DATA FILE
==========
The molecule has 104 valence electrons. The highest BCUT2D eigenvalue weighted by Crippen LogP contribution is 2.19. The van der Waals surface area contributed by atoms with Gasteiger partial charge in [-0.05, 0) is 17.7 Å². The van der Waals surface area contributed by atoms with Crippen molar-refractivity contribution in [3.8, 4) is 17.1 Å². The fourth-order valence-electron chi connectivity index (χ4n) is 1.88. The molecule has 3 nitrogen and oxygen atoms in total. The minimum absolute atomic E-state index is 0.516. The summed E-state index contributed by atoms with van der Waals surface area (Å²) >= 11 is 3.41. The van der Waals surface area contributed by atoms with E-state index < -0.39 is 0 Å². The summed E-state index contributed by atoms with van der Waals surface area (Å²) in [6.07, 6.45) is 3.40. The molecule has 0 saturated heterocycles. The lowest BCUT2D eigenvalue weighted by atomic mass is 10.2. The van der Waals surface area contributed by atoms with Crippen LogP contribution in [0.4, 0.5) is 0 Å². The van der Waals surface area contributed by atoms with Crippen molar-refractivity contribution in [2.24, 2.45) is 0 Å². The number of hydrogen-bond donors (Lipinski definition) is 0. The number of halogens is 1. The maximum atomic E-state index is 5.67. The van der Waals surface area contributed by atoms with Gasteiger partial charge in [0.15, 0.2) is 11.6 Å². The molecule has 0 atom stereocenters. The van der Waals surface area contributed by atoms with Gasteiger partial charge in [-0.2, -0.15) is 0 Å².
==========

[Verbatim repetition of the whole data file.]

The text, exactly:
The molecule has 104 valence electrons. The highest BCUT2D eigenvalue weighted by Crippen LogP contribution is 2.19. The van der Waals surface area contributed by atoms with Gasteiger partial charge in [-0.05, 0) is 17.7 Å². The van der Waals surface area contributed by atoms with Crippen molar-refractivity contribution in [3.8, 4) is 17.1 Å². The fourth-order valence-electron chi connectivity index (χ4n) is 1.88. The molecule has 3 nitrogen and oxygen atoms in total. The minimum absolute atomic E-state index is 0.516. The summed E-state index contributed by atoms with van der Waals surface area (Å²) >= 11 is 3.41. The van der Waals surface area contributed by atoms with E-state index < -0.39 is 0 Å². The summed E-state index contributed by atoms with van der Waals surface area (Å²) in [6.07, 6.45) is 3.40. The molecule has 0 saturated heterocycles. The lowest BCUT2D eigenvalue weighted by atomic mass is 10.2. The van der Waals surface area contributed by atoms with Crippen LogP contribution in [0.4, 0.5) is 0 Å². The van der Waals surface area contributed by atoms with Crippen molar-refractivity contribution in [2.24, 2.45) is 0 Å². The number of hydrogen-bond donors (Lipinski definition) is 0. The number of halogens is 1. The maximum atomic E-state index is 5.67. The van der Waals surface area contributed by atoms with Gasteiger partial charge in [0.15, 0.2) is 11.6 Å². The molecule has 0 atom stereocenters. The van der Waals surface area contributed by atoms with Gasteiger partial charge in [-0.2, -0.15) is 0 Å².